Sympathy Flowers Show You Care

Flowers are a tangible way to express sympathy to friends, family members, neighbors or co-workers who’ve lost a loved one. A condolence bouquet sends a heartfelt message and expresses your concern in a time of deep sadness. For many people, these gestures are more than just pretty arrangements—they're symbols of care and comfort.

When you read an online obituary, you can leave a condolence message and send sympathy flowers to show your support. Dignity Memorial® providers partner with Teleflora to help you select and send the perfect expression of love.


Rose floral heart-shaped wreath on stand facing window.

Who should send sympathy flowers?

You may wonder whether it's appropriate to send sympathy flowers if you weren't especially close to the person who passed. The answer is almost yes. Condolence flowers are frequently welcome and appreciated.

Family and close friends

If you're a family member or close friend of the loved one who has died, you might choose to send a beautiful floral arrangement to the funeral or memorial service or graveside. A standing spray, heart-shaped wreath or standing floral cross are some popular options. A basket filled with flowers chosen for their meaning is a thoughtful choice.

Friends and acquaintances

If you're a friend or acquaintance of the person who has died, a bouquet sent to the funeral home or site of the life celebration event is very fitting. You might also consider sending a plant or flower arrangement to the family's home.


When someone from work or the close loved one of a co-worker passes away, a group gesture is often made to express condolences. A floral arrangement sent to the funeral home is common for either relationship. If you're especially close to the person who lost a loved one, it’s completely appropriate to send sympathy flowers to that person’s home.

Delicate bouquet decorates a Sparkman Hillcrest reception room.

When to send condolence flowers

Most condolence flowers are sent shortly after a person’s passing. However, you can send sympathy flowers weeks or months after the service, particularly if you weren’t immediately aware of the death. Grief can be a long and complex process. Receiving flowers after the service can reassure a family that they are still in your thoughts. A couple of ideas:


Holidays and the deceased loved one’s birthday can be particularly difficult for survivors, especially during the first year. Sending a plant, bouquet or floral arrangement to their home acknowledges this and shows support. For example, if a friend lost their father, you might send them an arrangement on Father’s Day. If a close co-worker’s grandmother has passed, sending a poinsettia or bouquet before Christmas might lift their spirits.


The anniversary of the person’s death can be quite challenging for loved ones as well. Sending sympathy flowers on a death anniversary is a beautiful way to remember the loved one and convey that you're thinking of someone on that important day. You might also consider sending a bouquet on a wedding anniversary.

Top view of a bouquet of flowers.

What color condolence flowers should you send?

Many want their sympathy flowers to convey a specific message or honor a relationship in a personal way. Popular flowers with specific meanings and colors include lilies, roses, calla lilies, daffodils, chrysanthemums and orchids.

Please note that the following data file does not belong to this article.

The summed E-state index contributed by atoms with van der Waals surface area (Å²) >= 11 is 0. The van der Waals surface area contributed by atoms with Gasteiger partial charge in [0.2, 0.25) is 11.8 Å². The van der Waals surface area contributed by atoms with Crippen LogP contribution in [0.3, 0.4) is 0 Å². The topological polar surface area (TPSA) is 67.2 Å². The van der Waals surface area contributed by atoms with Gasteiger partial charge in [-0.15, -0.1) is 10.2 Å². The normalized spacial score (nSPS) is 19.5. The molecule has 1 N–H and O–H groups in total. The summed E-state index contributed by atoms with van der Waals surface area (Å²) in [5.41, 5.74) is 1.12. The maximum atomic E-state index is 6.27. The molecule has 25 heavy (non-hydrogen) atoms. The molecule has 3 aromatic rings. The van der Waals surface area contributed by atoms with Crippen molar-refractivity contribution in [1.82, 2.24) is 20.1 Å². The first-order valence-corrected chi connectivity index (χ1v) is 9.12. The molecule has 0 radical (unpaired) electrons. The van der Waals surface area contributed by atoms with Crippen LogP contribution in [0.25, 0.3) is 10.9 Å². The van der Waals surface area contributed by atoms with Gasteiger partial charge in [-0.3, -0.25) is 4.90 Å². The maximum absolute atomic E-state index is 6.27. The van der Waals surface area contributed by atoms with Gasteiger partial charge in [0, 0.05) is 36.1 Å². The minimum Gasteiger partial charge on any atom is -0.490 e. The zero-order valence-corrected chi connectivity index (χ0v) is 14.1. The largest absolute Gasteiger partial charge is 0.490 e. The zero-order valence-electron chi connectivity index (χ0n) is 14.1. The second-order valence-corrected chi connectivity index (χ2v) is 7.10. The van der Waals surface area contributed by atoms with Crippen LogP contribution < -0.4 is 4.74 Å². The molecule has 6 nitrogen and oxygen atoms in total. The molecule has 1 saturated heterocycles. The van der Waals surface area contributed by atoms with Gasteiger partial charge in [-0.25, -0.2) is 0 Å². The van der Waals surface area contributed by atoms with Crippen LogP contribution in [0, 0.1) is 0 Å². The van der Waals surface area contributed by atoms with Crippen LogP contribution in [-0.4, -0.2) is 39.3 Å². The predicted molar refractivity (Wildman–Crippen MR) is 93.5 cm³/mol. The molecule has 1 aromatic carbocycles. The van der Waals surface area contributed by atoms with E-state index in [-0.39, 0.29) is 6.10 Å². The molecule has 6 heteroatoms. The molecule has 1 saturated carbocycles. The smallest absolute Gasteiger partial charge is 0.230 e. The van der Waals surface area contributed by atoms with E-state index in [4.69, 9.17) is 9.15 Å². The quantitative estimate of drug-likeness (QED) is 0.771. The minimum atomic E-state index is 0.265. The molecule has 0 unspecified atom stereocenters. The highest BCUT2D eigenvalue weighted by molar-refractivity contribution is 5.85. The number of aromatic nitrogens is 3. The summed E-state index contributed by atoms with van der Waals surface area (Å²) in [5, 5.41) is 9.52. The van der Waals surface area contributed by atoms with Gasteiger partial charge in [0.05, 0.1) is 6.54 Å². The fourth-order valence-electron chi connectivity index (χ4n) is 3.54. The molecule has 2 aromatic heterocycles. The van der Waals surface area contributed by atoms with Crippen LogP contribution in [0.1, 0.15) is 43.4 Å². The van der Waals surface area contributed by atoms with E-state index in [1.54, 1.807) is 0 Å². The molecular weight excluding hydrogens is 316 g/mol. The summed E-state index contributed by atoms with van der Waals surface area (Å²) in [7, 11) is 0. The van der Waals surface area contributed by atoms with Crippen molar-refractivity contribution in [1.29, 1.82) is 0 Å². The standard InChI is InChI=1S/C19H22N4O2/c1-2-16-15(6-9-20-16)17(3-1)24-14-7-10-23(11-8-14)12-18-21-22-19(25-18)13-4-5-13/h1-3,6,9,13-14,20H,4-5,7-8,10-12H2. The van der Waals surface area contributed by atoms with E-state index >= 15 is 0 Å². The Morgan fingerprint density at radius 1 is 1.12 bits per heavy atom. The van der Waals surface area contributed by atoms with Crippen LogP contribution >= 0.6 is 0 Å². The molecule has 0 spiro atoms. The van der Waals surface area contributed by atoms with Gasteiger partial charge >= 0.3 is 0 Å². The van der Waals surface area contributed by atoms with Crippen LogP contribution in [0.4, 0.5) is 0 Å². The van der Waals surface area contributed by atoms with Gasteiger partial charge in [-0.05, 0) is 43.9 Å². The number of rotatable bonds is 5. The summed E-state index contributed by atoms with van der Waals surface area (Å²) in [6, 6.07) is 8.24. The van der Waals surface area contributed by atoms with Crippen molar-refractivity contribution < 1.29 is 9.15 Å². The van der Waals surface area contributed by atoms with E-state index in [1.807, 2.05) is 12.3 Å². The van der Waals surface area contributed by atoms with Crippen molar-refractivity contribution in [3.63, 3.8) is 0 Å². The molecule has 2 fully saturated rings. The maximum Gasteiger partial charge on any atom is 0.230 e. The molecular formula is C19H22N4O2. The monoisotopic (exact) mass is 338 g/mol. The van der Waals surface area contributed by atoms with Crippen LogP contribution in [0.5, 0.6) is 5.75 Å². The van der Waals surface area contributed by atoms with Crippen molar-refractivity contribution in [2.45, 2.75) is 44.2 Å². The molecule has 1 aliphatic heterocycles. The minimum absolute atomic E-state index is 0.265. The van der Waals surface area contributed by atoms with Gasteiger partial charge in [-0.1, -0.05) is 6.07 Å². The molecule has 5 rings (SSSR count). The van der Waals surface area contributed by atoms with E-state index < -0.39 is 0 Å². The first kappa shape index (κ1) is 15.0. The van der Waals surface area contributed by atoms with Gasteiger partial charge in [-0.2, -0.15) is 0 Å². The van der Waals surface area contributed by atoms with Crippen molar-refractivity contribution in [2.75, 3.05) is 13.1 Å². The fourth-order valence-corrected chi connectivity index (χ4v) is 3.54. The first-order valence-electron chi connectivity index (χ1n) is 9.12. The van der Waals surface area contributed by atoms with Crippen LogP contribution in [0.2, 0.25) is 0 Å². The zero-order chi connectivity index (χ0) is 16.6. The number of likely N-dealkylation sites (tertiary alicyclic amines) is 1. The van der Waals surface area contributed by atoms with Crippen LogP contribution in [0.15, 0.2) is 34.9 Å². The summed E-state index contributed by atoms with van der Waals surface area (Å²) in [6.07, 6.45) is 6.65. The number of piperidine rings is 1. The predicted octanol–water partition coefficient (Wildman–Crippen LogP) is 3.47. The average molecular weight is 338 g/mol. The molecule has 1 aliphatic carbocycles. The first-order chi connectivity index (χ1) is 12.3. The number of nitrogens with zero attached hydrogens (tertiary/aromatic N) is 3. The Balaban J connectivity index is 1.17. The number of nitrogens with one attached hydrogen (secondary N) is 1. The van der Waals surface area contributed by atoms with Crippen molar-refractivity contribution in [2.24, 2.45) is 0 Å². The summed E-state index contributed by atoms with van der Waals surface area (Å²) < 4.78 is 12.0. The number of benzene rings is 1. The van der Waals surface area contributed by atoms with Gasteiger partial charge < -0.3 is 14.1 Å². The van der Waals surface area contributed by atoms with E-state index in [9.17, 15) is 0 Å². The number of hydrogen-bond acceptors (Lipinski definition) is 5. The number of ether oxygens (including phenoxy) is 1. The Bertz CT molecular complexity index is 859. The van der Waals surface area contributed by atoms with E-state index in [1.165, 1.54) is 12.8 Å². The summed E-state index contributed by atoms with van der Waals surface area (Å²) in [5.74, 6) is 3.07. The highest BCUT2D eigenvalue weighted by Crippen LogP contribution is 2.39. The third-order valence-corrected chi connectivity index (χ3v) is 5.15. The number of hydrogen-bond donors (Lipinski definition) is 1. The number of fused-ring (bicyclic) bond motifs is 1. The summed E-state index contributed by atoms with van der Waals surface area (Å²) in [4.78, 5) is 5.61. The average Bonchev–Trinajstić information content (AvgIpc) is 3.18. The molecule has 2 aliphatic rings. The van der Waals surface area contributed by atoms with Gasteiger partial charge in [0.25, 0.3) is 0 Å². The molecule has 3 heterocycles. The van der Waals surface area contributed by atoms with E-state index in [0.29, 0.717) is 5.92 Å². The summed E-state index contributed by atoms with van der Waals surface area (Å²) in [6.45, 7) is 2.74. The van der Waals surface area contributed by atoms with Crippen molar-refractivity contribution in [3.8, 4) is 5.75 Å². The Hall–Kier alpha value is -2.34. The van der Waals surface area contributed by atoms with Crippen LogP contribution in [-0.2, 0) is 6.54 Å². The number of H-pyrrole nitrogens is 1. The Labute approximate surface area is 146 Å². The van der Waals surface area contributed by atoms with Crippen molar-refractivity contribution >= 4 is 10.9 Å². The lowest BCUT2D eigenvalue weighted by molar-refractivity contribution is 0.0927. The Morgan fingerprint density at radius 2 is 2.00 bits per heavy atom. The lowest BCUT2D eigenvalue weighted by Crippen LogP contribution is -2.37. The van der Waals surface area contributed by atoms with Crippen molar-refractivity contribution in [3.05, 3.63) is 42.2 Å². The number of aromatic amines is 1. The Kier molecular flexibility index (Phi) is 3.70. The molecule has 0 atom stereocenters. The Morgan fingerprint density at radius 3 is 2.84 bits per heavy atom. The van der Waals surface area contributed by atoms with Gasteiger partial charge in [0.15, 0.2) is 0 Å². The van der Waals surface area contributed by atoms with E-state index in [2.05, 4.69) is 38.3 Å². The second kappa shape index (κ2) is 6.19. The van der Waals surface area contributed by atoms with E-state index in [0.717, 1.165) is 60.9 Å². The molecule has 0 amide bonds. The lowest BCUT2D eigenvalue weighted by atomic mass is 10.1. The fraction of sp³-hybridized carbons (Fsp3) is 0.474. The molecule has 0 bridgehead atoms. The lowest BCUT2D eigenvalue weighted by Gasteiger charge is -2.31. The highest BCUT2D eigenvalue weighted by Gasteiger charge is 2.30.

Color meanings may include white for purity and peace, red for love, yellow for happiness or hope and pink for appreciation. Keep in mind that flower and color meanings vary across religions and cultures.

What to write on a sympathy flowers card

It’s not always easy to know what to say to someone experiencing a loss, but it’s essential to include a sympathy message along with condolence flowers. You can write as much or as little as you’d like.

You might consider including a happy memory of the loved one or using a verse or poem to convey your emotions. But try not to worry about finding the “right” thing or the most creative thing to write—just focus on being sincere. A simple message of sympathy and support—such as “I’m so sorry for your loss. Please know that I’m here for you”—can mean more to a grieving person than you might realize.

What to send instead of condolence flowers

Customs around mourning and funeral flowers or sympathy gifts vary across religions and cultures, and sympathy flowers are not always an apt choice. For example, for Muslim or Jewish families, flowers are not generally an appropriate expression of sympathy. Instead, a basket of gourmet foods or a fruit bouquet may be a better choice. (You’ll also want to ensure that any edible gift sent to those of the Jewish or Islamic faiths contains only kosher or halal foods, respectively.)

In contrast, for Buddhist mourners, food gifts are not appropriate. Instead, condolences flowers are welcome but they should be white—the color associated with mourning for that religion.

Other preferences include sending sympathy flowers to the funeral home or delivering food gifts to the home for those of Roman Catholic and Hindu faiths. For the latter, food baskets with fruit or vegetables may be more suitable than those with meat, since families may be vegetarian or may not consume meat for a period of time after a death. To send flowers, call Teleflora at 800-546-9523.

Honor a loved one with Cemetery Flowers

Available at select Dignity Memorial cemeteries, our floral placement service helps you honor your loved one all year long with colorful, silk-blend flowers placed by one of our associates. You choose the flowers and how often you'd like them replaced—and we take care of the rest.